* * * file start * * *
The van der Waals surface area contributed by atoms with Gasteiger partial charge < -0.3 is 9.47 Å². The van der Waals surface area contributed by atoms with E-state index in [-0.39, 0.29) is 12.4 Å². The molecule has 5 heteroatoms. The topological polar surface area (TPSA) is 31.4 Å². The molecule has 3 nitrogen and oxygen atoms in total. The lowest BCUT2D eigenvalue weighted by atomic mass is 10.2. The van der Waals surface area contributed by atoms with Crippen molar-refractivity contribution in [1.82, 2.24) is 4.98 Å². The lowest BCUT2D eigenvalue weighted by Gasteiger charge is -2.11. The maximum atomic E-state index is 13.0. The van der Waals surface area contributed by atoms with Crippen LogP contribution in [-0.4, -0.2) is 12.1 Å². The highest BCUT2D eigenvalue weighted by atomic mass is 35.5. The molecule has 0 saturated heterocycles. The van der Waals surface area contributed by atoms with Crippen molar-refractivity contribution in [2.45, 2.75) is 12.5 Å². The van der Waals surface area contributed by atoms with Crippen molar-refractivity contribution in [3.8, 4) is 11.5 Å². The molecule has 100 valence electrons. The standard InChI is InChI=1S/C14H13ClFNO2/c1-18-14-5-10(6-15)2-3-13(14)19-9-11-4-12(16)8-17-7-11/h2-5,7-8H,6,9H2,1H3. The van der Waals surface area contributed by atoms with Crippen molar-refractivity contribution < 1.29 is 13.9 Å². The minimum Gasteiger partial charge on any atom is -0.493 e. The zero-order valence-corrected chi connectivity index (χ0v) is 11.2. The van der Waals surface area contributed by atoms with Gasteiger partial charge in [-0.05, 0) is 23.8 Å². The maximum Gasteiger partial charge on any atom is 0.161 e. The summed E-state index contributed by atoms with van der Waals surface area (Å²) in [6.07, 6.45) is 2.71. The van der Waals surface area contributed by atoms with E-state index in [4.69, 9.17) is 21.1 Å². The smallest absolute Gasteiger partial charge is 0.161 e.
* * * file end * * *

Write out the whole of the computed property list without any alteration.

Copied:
The van der Waals surface area contributed by atoms with Gasteiger partial charge < -0.3 is 9.47 Å². The van der Waals surface area contributed by atoms with E-state index in [-0.39, 0.29) is 12.4 Å². The molecule has 5 heteroatoms. The topological polar surface area (TPSA) is 31.4 Å². The molecule has 3 nitrogen and oxygen atoms in total. The lowest BCUT2D eigenvalue weighted by atomic mass is 10.2. The van der Waals surface area contributed by atoms with Crippen molar-refractivity contribution in [1.82, 2.24) is 4.98 Å². The lowest BCUT2D eigenvalue weighted by Gasteiger charge is -2.11. The maximum atomic E-state index is 13.0. The van der Waals surface area contributed by atoms with Crippen LogP contribution in [-0.4, -0.2) is 12.1 Å². The highest BCUT2D eigenvalue weighted by atomic mass is 35.5. The molecule has 0 saturated heterocycles. The van der Waals surface area contributed by atoms with Crippen molar-refractivity contribution in [2.45, 2.75) is 12.5 Å². The van der Waals surface area contributed by atoms with Crippen molar-refractivity contribution in [3.8, 4) is 11.5 Å². The molecule has 100 valence electrons. The standard InChI is InChI=1S/C14H13ClFNO2/c1-18-14-5-10(6-15)2-3-13(14)19-9-11-4-12(16)8-17-7-11/h2-5,7-8H,6,9H2,1H3. The van der Waals surface area contributed by atoms with Crippen molar-refractivity contribution < 1.29 is 13.9 Å². The minimum Gasteiger partial charge on any atom is -0.493 e. The zero-order valence-corrected chi connectivity index (χ0v) is 11.2. The van der Waals surface area contributed by atoms with Gasteiger partial charge in [-0.05, 0) is 23.8 Å². The maximum Gasteiger partial charge on any atom is 0.161 e. The summed E-state index contributed by atoms with van der Waals surface area (Å²) in [6.07, 6.45) is 2.71. The van der Waals surface area contributed by atoms with E-state index in [4.69, 9.17) is 21.1 Å². The smallest absolute Gasteiger partial charge is 0.161 e.